The First Wives ClubSeptember 20, 1996
Reunited by the death of a college friend, three divorced women seek revenge on the husbands who left them for younger women.
Release Year: 1996
Rating: 5.7/10 (17,675 voted)
Critic's Score: 58/100
Stars: Goldie Hawn, Bette Midler, Diane Keaton
After years of helping their hubbies climb the ladder of success, three wives have been dumped for newer, curvier models. But the trio is determined to turn their pain into gain. They come up with a cleverly devious plan to hit their exes where it really hurts – in the wallet! Sit back and watch the sparks fly as The Wives get mad, get even and get it all. Justice has seldom been so sweet. Or so much fun.
Writers: Olivia Goldsmith, Robert Harling
Gunilla Garson Goldberg
Sarah Jessica Parker
Cynthia Swann Griffin
Marcia Gay Harden
Dr. Leslie Rosen
Uncle Carmine Morelli
Don't get mad. Get everything.
Release Date: 20 September 1996
Filming Locations: New York City, New York, USA
Box Office Details
Opening Weekend: $18,913,411
(22 September 1996)
Did You Know?
Jessica Lange was initially considered for the Elise Elliot role (played by Goldie Hawn).
Elise, Annie and Brenda are having lunch after the funeral, the placement of the cocktails changes repeatedly.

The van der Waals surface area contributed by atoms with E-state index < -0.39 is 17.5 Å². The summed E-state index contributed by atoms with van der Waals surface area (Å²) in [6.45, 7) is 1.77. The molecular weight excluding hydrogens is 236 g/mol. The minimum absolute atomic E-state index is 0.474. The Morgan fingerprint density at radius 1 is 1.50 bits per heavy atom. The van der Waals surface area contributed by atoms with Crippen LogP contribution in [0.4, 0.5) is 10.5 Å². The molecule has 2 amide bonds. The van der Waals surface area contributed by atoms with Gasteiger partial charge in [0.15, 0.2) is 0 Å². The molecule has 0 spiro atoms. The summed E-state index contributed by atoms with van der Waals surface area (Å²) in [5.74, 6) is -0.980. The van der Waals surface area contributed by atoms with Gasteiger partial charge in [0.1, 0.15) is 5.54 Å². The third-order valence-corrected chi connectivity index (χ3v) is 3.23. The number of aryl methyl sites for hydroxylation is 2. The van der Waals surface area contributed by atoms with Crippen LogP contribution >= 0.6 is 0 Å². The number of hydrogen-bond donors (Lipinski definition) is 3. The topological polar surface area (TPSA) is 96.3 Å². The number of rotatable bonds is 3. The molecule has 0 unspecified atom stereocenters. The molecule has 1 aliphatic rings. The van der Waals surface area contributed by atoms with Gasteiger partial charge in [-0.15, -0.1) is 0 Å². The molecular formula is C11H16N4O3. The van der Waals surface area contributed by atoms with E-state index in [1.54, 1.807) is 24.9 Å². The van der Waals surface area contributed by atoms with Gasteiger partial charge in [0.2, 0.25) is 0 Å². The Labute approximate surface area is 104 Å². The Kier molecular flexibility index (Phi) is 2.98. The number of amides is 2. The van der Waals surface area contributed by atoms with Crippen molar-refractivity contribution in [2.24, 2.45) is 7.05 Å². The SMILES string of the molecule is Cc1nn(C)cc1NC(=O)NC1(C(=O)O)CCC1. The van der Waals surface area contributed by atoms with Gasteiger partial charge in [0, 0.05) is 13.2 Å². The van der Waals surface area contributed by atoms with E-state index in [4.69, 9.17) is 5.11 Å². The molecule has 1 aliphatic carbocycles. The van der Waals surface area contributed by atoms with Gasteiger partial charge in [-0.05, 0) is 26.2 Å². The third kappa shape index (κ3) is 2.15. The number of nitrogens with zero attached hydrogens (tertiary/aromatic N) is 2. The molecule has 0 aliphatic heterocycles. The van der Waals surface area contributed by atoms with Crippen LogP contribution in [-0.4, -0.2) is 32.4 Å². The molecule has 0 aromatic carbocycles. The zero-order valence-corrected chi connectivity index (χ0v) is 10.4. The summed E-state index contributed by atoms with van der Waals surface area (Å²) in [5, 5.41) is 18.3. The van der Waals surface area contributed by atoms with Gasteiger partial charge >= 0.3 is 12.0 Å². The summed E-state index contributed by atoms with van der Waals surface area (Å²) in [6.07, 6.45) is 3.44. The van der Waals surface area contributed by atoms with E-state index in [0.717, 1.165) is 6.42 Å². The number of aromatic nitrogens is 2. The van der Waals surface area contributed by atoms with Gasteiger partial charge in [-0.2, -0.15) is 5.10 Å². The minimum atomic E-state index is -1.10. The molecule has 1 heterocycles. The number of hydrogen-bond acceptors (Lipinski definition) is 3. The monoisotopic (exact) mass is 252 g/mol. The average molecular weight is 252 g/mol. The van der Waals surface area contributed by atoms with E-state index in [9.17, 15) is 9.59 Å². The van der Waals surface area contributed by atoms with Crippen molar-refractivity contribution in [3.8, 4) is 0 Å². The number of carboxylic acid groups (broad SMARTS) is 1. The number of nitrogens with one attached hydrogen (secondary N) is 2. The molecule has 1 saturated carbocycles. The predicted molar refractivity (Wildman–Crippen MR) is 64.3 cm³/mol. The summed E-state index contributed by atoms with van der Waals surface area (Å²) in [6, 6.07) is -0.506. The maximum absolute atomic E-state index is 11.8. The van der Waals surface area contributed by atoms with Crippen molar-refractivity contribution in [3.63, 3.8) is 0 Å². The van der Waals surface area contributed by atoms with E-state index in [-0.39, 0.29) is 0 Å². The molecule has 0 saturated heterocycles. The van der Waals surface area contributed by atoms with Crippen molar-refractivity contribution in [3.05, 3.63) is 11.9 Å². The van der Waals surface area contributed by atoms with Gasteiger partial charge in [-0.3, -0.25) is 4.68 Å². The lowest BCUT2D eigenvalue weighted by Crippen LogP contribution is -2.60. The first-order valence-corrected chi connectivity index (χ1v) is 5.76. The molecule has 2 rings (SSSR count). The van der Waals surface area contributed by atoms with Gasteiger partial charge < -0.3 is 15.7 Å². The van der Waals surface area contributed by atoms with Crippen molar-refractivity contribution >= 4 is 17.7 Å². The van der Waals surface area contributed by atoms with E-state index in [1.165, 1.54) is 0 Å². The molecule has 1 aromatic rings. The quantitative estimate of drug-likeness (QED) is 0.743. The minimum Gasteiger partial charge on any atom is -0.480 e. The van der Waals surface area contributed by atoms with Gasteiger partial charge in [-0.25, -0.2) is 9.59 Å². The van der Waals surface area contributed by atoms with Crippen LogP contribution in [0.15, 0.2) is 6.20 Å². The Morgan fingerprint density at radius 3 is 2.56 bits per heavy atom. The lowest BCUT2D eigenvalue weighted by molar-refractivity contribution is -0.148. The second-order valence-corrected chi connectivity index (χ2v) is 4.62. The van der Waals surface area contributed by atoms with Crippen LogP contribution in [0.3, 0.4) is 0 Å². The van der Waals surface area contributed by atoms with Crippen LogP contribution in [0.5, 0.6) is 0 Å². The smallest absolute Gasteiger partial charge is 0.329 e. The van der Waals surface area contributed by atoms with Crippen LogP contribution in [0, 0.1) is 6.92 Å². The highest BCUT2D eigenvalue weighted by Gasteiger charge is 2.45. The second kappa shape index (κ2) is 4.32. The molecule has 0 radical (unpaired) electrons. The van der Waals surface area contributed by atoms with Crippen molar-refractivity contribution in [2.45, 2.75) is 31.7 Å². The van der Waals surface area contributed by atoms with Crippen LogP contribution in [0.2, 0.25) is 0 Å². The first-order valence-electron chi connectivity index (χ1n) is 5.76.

It's the 90s, plastic surgery is like good grooming.
When Bad Stories Happen to Good Actresses
It doesn't matter that the reviews of the book version of THE FIRST
WIVES CLUB were generally good. It doesn't take away from the fact that
it's nothing more than a thinly disguised bad story with a potentially
wicked set-up that has seen better days and which not even the good
chemistry of the three main performers can save.
On learning of the death of their one-time college friend Cynthia
Swann-Griffin (Stockard Channing in an all-too-brief cameo) due to the
abandonment from her husband, three recently divorced women, Annie
Paradis (Diane Keaton), Elise Eliott (Goldie Hawn), and Brenda Cushman
(Bette Midler) come together to get back at their former husbands by
essentially taking away their freedom. Sounds familiar? In 1989,
Roseanne Barr and Meryl Streep starred in SHE DEVIL, a bad (but
compared to this trash, a classic) movie adaptation of the novel of the
same name in which a middle-class wife, on being dumped by her husband
for a successful romance novelist, decides to destroy her home, her
family, and take away her husband's freedom by starting her own "club"
for women in the same situation as she. Even farther to 1980: 9 TO 5
told a similar story about three co-workers (Jane Fonda, Lily Tomlin,
and Dolly Parton) who band together to make mincemeat of their male
chauvinistic pig of a boss played by Dabney Coleman, and essentially
prove to the entire office that woman make work more efficient. And
even farther, to 1939, to a classic and the mother of all "desperate
housewives": THE WOMEN brilliantly told the acid tale of how society
women lose their husbands to social climbers, and while Mary Haines
(Norma Shearer) does what no feminist would do — go back to her unseen
Stephen — it is still a powerful tale of women, their men, and how
they survive in a Darwinistic society where bitches eat bitches for
lunch while playing bridge at 5 PM. And at the same time gave many of